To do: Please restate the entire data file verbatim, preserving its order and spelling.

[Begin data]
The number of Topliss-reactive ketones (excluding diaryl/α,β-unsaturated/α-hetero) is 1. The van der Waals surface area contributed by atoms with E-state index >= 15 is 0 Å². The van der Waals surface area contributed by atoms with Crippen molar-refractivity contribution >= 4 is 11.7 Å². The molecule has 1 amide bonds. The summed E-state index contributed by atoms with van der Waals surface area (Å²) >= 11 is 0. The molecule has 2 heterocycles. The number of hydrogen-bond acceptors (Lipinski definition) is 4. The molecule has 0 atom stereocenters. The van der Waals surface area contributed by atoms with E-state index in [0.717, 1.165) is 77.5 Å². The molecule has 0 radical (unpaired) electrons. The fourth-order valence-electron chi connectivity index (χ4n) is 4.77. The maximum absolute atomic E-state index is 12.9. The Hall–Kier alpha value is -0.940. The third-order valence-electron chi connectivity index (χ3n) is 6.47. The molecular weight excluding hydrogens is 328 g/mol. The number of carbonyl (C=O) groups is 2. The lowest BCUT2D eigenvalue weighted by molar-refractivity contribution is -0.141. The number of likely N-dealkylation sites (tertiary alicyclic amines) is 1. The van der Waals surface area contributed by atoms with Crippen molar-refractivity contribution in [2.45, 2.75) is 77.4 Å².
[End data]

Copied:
The number of Topliss-reactive ketones (excluding diaryl/α,β-unsaturated/α-hetero) is 1. The van der Waals surface area contributed by atoms with E-state index >= 15 is 0 Å². The van der Waals surface area contributed by atoms with Crippen molar-refractivity contribution >= 4 is 11.7 Å². The molecule has 1 amide bonds. The summed E-state index contributed by atoms with van der Waals surface area (Å²) >= 11 is 0. The molecule has 2 heterocycles. The number of hydrogen-bond acceptors (Lipinski definition) is 4. The molecule has 0 atom stereocenters. The van der Waals surface area contributed by atoms with E-state index in [0.717, 1.165) is 77.5 Å². The molecule has 0 radical (unpaired) electrons. The fourth-order valence-electron chi connectivity index (χ4n) is 4.77. The maximum absolute atomic E-state index is 12.9. The Hall–Kier alpha value is -0.940. The third-order valence-electron chi connectivity index (χ3n) is 6.47. The molecular weight excluding hydrogens is 328 g/mol. The number of carbonyl (C=O) groups is 2. The lowest BCUT2D eigenvalue weighted by molar-refractivity contribution is -0.141. The number of likely N-dealkylation sites (tertiary alicyclic amines) is 1. The van der Waals surface area contributed by atoms with Crippen molar-refractivity contribution in [2.45, 2.75) is 77.4 Å².